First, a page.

VACATED AND REMANDED BY HSC!
Moyle vs. Do Re Mi Karaoke (ICA Nov. 8, 2007)
Background. After a long night of drinking, Moyle went to the Do Re Mi Karaoke Bar in the wee hours to drink some more. As he was leaving the back door, Moyle was beat up and robbed by some other guy. Tupuola was found criminally liable. Moyle sued Do Re Mi claiming negligent failure to provide adequate security and negligently failing to protect its patrons. At trial, Moyle tried to get police reports about the incident into evidence, but the circuit court precluded them. Moyle also challenged the jury instructions. A jury trial entered a verdict in Do Re Mi's favor. Moyle appealed.
Failure to Define Foreseeability Errors Precluded by Invited-Error Doctrine. Moyle challenged two instructions that related to the foreseeability of criminal acts by a 3d party. The ICA held that this was invited-error. The invited-error doctrine prohibits a party who brings about the error at the trial level from raising that error on appeal. Kealoha v. Tanaka, 45 Haw. 457 (1962).
For jury instructions, invited error arises when the party appealing the contents of an instruction was responsible for the instruction; when the party agreed to the contested instruction; and when the party contends the omission of an instruction brought on by that party's own actions (e.g. party withdraws an instruction that the party later argues should've been read). In this case, Moyle withdrew a clear instruction on foreseeability, but failed to offer a substitute. Now, Moyle argues that there should have been an instruction. The ICA held this to be an invited error.
Not Plain Error Either. Invited error can be overlooked if it's plain error. The ICA took a rigorous plain-error analysis and would only recognize it if (1) the issue doesn't involve questions of fact; (2) the issue does not go to the "integrity of the fact-finding process"; and (3) the issue doesn't go involve questions of "great public import." As to the 2d prong, because the jury is the factfinder, the failure to instruct it would affect the integrity of its findings. In Montalvo v. Lapez, 74. Haw. 308 (1994), the HSC found plain error after its invited-error analysis. The error in Montalvo pertained to the failure to clearly defined "legal cause" to the jury. The HSC held that this was an error because "legal cause" is "a concept foreign to most non-lawyers[.]"
The ICA here distinguished Montalvo because, unlike "legal cause," foreseeability is a common term that can be understood by most non-lawyers. The ICA then engages in a nice discussion of forseeability and the duty of business owners, if any, to protect its patrons from criminal acts.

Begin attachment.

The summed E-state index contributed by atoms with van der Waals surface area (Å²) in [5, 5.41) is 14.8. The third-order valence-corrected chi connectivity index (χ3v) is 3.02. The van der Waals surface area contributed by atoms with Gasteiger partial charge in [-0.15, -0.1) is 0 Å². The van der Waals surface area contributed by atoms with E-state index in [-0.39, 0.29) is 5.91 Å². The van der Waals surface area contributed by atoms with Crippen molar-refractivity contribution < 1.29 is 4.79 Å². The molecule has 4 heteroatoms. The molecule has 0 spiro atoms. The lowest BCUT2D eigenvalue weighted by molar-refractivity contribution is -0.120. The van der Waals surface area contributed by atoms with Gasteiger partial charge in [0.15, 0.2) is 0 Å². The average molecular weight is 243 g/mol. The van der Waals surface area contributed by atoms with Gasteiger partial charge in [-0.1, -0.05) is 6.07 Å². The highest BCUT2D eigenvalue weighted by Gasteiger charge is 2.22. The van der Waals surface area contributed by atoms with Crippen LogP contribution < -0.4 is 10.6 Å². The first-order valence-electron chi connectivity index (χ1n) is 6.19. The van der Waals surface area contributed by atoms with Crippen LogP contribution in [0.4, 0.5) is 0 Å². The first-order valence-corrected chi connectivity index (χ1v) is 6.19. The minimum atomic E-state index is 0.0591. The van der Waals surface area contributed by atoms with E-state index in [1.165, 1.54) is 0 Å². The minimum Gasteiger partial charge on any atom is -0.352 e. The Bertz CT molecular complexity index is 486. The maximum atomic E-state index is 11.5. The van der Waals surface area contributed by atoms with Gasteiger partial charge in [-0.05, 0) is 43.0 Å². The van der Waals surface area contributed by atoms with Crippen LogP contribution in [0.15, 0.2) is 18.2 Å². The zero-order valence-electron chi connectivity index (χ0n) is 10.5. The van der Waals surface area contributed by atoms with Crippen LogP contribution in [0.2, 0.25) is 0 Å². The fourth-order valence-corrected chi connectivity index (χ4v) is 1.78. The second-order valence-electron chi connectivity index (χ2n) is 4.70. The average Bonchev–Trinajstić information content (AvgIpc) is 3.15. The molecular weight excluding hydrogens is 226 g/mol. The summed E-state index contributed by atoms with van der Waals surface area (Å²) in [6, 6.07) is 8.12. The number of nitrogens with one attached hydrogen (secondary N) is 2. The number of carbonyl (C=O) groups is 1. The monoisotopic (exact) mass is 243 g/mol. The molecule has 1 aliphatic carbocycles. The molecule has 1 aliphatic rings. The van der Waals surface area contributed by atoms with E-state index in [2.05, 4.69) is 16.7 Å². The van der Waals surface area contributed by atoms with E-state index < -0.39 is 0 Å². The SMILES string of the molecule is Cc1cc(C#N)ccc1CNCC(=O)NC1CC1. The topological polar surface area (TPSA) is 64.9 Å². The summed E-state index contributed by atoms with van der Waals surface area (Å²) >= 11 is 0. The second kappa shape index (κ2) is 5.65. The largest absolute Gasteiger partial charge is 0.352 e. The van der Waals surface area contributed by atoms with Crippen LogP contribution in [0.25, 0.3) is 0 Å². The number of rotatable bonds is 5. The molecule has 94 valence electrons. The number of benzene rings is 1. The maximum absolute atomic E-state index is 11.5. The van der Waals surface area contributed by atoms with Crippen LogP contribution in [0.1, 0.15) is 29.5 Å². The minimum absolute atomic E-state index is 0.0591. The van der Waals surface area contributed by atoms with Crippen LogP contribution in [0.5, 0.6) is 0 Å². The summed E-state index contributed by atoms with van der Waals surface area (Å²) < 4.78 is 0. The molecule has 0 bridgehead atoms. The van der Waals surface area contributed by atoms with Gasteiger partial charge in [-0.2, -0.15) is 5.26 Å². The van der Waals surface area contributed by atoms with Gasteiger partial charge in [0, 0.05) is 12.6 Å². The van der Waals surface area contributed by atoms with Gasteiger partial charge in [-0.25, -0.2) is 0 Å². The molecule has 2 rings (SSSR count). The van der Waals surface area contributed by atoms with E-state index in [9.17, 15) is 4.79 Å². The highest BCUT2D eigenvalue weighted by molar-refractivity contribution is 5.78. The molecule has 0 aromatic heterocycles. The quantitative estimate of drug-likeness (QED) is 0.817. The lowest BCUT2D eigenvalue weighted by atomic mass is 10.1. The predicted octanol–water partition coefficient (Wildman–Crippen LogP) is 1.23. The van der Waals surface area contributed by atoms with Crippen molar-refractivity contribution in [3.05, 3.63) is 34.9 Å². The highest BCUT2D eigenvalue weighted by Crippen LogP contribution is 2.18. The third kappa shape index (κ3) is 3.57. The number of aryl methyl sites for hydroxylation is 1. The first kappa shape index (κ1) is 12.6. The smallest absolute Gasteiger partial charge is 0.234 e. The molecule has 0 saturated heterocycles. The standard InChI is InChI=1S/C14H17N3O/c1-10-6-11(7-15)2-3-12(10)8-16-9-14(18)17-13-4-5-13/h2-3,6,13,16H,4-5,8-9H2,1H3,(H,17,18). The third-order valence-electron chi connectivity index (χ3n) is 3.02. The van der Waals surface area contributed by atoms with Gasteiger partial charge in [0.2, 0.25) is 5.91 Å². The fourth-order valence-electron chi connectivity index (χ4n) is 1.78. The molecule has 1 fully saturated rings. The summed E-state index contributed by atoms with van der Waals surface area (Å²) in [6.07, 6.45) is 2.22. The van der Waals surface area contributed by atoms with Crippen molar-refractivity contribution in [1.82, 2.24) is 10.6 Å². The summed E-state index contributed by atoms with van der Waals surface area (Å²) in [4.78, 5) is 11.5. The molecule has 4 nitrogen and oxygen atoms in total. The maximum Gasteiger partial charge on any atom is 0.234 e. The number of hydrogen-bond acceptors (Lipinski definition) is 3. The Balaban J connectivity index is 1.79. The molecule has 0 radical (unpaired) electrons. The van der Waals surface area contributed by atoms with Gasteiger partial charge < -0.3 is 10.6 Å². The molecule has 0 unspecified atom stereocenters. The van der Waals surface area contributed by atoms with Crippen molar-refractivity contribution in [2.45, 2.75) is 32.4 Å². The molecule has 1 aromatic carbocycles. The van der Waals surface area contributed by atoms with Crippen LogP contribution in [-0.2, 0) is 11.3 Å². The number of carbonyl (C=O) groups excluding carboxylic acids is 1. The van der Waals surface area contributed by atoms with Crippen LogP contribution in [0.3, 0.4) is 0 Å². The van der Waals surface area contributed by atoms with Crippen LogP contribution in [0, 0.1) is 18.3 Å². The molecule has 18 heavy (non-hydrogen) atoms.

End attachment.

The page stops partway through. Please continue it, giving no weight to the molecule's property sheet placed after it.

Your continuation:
Generally, such criminal acts are so unlikely in any circumstance, that the burden of taking precautions against them almost always exceeds the risk absent a special relationship such as the business-establishment-patron relationship. There was an affirmative duty between Moyle and Do Re Mi. Nevertheless, according to the ICA, "forseeability" is a term that is generally understood by non-lawyer jurors. So while Do Re Mi did indeed have a duty to protect Moyle, and while the circuit court failed to clearly define the term, leaving out an instruction on "foreseeability" did not compromise the integrity of the jury’s findings and wasn't plain error either.
This could take us down a strange path. If plain error hinges on whether the concept that was not clearly defined is familiar to laypersons rather than lawyers, it'll be difficult in the future to determine just where exactly that line is. "Legal cause" may be familiar to lawyers and only lawyers. "Forseeability," is a common enough term. But what about something like, say "punitive damages"? Is that a term known only to lawyers? It is, after all, a term of art that needs to be explained and has been defined by courts. On the other hand, the same can be said about "foreseeability" and the opinons, including this one, that have waxed eloquently on the subject. The arguments from this line of reasoning could be hardly foreseeable.
Other Issues Did Not Warrant Reversal. As with many civil appeals, there were other issues in this case, and none went to a favorable result for Moyle. Thus, a victory for karaoke bars statewide.
Editor's Note-- This opinion was briefed by Kirstin Hamman. Thanks Kirstin!